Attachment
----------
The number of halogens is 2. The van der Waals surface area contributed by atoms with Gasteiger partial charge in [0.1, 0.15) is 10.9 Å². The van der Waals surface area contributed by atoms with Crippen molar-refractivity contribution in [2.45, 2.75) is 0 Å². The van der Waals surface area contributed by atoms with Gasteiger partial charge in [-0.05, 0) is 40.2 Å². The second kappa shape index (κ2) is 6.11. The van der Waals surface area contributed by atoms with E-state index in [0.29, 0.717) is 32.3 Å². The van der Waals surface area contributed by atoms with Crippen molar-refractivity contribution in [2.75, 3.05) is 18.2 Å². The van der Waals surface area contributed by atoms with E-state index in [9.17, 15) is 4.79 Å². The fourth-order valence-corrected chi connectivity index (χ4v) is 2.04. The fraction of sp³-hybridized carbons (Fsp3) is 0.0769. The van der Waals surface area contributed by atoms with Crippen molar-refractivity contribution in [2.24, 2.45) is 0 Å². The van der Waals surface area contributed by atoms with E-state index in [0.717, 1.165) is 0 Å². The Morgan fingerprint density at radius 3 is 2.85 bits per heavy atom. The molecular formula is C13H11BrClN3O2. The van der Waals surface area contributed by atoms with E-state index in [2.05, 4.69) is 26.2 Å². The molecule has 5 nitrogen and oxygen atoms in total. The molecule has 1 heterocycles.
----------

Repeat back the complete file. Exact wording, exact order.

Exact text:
The number of halogens is 2. The van der Waals surface area contributed by atoms with Gasteiger partial charge in [0.1, 0.15) is 10.9 Å². The van der Waals surface area contributed by atoms with Crippen molar-refractivity contribution in [2.45, 2.75) is 0 Å². The van der Waals surface area contributed by atoms with Gasteiger partial charge in [-0.05, 0) is 40.2 Å². The second kappa shape index (κ2) is 6.11. The van der Waals surface area contributed by atoms with E-state index in [0.29, 0.717) is 32.3 Å². The van der Waals surface area contributed by atoms with Crippen molar-refractivity contribution in [2.75, 3.05) is 18.2 Å². The van der Waals surface area contributed by atoms with E-state index in [9.17, 15) is 4.79 Å². The fourth-order valence-corrected chi connectivity index (χ4v) is 2.04. The fraction of sp³-hybridized carbons (Fsp3) is 0.0769. The van der Waals surface area contributed by atoms with Crippen molar-refractivity contribution in [2.24, 2.45) is 0 Å². The van der Waals surface area contributed by atoms with E-state index in [0.717, 1.165) is 0 Å². The Morgan fingerprint density at radius 3 is 2.85 bits per heavy atom. The molecular formula is C13H11BrClN3O2. The van der Waals surface area contributed by atoms with E-state index in [2.05, 4.69) is 26.2 Å². The molecule has 5 nitrogen and oxygen atoms in total. The molecule has 1 heterocycles.